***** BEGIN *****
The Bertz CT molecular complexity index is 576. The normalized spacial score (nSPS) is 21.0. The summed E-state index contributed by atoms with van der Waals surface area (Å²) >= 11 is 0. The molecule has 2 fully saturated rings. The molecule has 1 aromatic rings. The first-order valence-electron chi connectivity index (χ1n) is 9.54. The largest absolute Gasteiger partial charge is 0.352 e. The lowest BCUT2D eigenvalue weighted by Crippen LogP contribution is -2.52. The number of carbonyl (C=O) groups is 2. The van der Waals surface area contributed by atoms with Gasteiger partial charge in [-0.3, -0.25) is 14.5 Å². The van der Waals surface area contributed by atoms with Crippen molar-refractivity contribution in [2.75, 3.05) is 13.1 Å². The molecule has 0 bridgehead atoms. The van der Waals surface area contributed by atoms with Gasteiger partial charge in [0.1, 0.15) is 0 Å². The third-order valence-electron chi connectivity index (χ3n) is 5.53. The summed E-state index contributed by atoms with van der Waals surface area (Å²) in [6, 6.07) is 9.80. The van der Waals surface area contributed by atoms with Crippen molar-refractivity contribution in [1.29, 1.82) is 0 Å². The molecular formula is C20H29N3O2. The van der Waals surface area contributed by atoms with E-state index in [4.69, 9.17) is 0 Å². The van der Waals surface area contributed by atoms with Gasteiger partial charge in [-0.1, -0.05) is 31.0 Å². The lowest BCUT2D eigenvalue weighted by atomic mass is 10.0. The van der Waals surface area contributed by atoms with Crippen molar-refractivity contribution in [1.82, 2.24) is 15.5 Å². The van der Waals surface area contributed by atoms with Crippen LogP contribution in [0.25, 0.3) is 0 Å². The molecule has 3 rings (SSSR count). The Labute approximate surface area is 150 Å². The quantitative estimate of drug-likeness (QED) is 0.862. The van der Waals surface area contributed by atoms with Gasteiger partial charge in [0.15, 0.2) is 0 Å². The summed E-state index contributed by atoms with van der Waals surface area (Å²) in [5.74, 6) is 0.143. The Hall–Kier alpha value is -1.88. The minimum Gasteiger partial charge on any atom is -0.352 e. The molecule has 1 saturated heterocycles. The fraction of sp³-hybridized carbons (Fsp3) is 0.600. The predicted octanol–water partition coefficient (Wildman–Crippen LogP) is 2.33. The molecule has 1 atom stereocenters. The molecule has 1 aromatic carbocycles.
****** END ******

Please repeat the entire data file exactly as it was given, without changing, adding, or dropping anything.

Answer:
The Bertz CT molecular complexity index is 576. The normalized spacial score (nSPS) is 21.0. The summed E-state index contributed by atoms with van der Waals surface area (Å²) >= 11 is 0. The molecule has 2 fully saturated rings. The molecule has 1 aromatic rings. The first-order valence-electron chi connectivity index (χ1n) is 9.54. The largest absolute Gasteiger partial charge is 0.352 e. The lowest BCUT2D eigenvalue weighted by Crippen LogP contribution is -2.52. The number of carbonyl (C=O) groups is 2. The van der Waals surface area contributed by atoms with Gasteiger partial charge in [-0.3, -0.25) is 14.5 Å². The van der Waals surface area contributed by atoms with Crippen molar-refractivity contribution in [2.75, 3.05) is 13.1 Å². The molecule has 0 bridgehead atoms. The van der Waals surface area contributed by atoms with Gasteiger partial charge in [0.1, 0.15) is 0 Å². The third-order valence-electron chi connectivity index (χ3n) is 5.53. The summed E-state index contributed by atoms with van der Waals surface area (Å²) in [6, 6.07) is 9.80. The van der Waals surface area contributed by atoms with Crippen molar-refractivity contribution in [1.29, 1.82) is 0 Å². The molecular formula is C20H29N3O2. The van der Waals surface area contributed by atoms with E-state index in [4.69, 9.17) is 0 Å². The van der Waals surface area contributed by atoms with Gasteiger partial charge in [-0.1, -0.05) is 31.0 Å². The lowest BCUT2D eigenvalue weighted by atomic mass is 10.0. The van der Waals surface area contributed by atoms with Crippen molar-refractivity contribution in [1.82, 2.24) is 15.5 Å². The van der Waals surface area contributed by atoms with Crippen LogP contribution in [0.25, 0.3) is 0 Å². The molecule has 3 rings (SSSR count). The Labute approximate surface area is 150 Å². The quantitative estimate of drug-likeness (QED) is 0.862. The van der Waals surface area contributed by atoms with Gasteiger partial charge in [0.15, 0.2) is 0 Å². The summed E-state index contributed by atoms with van der Waals surface area (Å²) in [5.74, 6) is 0.143. The Hall–Kier alpha value is -1.88. The minimum Gasteiger partial charge on any atom is -0.352 e. The molecule has 1 saturated heterocycles. The fraction of sp³-hybridized carbons (Fsp3) is 0.600. The predicted octanol–water partition coefficient (Wildman–Crippen LogP) is 2.33. The molecule has 1 atom stereocenters. The molecule has 1 aromatic carbocycles.